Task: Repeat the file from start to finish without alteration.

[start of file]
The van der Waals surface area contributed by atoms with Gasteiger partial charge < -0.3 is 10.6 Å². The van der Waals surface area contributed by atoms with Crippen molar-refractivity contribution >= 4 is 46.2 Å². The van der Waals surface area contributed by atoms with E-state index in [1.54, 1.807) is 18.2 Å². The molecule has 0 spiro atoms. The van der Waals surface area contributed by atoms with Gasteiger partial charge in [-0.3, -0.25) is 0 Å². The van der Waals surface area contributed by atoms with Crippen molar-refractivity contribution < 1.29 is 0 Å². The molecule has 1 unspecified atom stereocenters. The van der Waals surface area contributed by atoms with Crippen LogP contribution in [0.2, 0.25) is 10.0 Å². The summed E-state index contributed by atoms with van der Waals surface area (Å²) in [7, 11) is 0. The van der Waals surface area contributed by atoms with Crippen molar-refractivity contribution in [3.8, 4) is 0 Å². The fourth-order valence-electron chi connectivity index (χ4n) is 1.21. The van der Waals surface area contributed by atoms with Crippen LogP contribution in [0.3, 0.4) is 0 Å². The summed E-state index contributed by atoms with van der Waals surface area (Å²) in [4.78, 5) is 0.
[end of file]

The van der Waals surface area contributed by atoms with Gasteiger partial charge < -0.3 is 10.6 Å². The van der Waals surface area contributed by atoms with Crippen molar-refractivity contribution >= 4 is 46.2 Å². The van der Waals surface area contributed by atoms with E-state index in [1.54, 1.807) is 18.2 Å². The molecule has 0 spiro atoms. The van der Waals surface area contributed by atoms with Gasteiger partial charge in [-0.3, -0.25) is 0 Å². The van der Waals surface area contributed by atoms with Crippen molar-refractivity contribution < 1.29 is 0 Å². The molecule has 1 unspecified atom stereocenters. The van der Waals surface area contributed by atoms with Crippen LogP contribution in [0.2, 0.25) is 10.0 Å². The summed E-state index contributed by atoms with van der Waals surface area (Å²) in [7, 11) is 0. The van der Waals surface area contributed by atoms with Crippen molar-refractivity contribution in [3.8, 4) is 0 Å². The fourth-order valence-electron chi connectivity index (χ4n) is 1.21. The van der Waals surface area contributed by atoms with Crippen LogP contribution in [0.3, 0.4) is 0 Å². The summed E-state index contributed by atoms with van der Waals surface area (Å²) in [4.78, 5) is 0.